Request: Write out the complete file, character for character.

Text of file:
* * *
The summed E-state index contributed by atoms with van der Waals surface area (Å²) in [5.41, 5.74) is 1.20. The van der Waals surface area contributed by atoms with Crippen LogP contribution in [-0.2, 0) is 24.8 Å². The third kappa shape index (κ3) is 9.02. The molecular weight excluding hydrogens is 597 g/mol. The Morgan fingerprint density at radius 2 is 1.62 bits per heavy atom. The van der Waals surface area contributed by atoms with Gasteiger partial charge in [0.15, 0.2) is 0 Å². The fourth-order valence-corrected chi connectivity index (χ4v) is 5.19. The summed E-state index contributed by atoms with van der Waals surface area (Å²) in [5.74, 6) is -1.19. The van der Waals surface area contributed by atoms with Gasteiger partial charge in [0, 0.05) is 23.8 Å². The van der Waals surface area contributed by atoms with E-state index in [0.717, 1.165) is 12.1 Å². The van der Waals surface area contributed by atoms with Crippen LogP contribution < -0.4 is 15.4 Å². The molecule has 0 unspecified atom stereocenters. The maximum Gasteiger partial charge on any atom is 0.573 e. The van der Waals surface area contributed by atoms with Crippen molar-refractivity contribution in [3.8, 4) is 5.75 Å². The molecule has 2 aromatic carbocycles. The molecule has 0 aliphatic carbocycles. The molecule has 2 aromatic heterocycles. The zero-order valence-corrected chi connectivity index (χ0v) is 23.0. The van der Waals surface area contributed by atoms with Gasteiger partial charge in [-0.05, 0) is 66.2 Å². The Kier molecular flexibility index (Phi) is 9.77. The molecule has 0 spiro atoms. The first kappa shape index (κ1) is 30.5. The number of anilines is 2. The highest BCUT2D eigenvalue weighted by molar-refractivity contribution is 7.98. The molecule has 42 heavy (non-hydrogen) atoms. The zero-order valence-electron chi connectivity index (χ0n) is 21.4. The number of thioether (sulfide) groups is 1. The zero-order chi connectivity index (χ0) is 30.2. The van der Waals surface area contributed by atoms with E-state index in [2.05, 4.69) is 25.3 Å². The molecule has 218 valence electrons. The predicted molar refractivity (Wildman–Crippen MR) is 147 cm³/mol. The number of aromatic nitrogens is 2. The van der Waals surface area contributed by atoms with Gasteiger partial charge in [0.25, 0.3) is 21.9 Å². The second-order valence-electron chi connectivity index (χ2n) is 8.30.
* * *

The summed E-state index contributed by atoms with van der Waals surface area (Å²) in [5.41, 5.74) is 1.20. The van der Waals surface area contributed by atoms with Crippen LogP contribution in [-0.2, 0) is 24.8 Å². The third kappa shape index (κ3) is 9.02. The molecular weight excluding hydrogens is 597 g/mol. The Morgan fingerprint density at radius 2 is 1.62 bits per heavy atom. The van der Waals surface area contributed by atoms with Gasteiger partial charge in [0.15, 0.2) is 0 Å². The fourth-order valence-corrected chi connectivity index (χ4v) is 5.19. The summed E-state index contributed by atoms with van der Waals surface area (Å²) in [5.74, 6) is -1.19. The van der Waals surface area contributed by atoms with Gasteiger partial charge in [0, 0.05) is 23.8 Å². The van der Waals surface area contributed by atoms with E-state index in [0.717, 1.165) is 12.1 Å². The van der Waals surface area contributed by atoms with Crippen LogP contribution < -0.4 is 15.4 Å². The molecule has 0 unspecified atom stereocenters. The maximum Gasteiger partial charge on any atom is 0.573 e. The van der Waals surface area contributed by atoms with Crippen molar-refractivity contribution in [3.8, 4) is 5.75 Å². The molecule has 2 aromatic carbocycles. The molecule has 0 aliphatic carbocycles. The molecule has 2 aromatic heterocycles. The zero-order valence-corrected chi connectivity index (χ0v) is 23.0. The van der Waals surface area contributed by atoms with Gasteiger partial charge in [-0.05, 0) is 66.2 Å². The Kier molecular flexibility index (Phi) is 9.77. The molecule has 0 spiro atoms. The first kappa shape index (κ1) is 30.5. The number of anilines is 2. The highest BCUT2D eigenvalue weighted by molar-refractivity contribution is 7.98. The molecule has 42 heavy (non-hydrogen) atoms. The zero-order valence-electron chi connectivity index (χ0n) is 21.4. The number of thioether (sulfide) groups is 1. The zero-order chi connectivity index (χ0) is 30.2. The van der Waals surface area contributed by atoms with E-state index in [2.05, 4.69) is 25.3 Å². The molecule has 218 valence electrons. The predicted molar refractivity (Wildman–Crippen MR) is 147 cm³/mol. The number of aromatic nitrogens is 2. The van der Waals surface area contributed by atoms with Gasteiger partial charge in [0.25, 0.3) is 21.9 Å². The second-order valence-electron chi connectivity index (χ2n) is 8.30.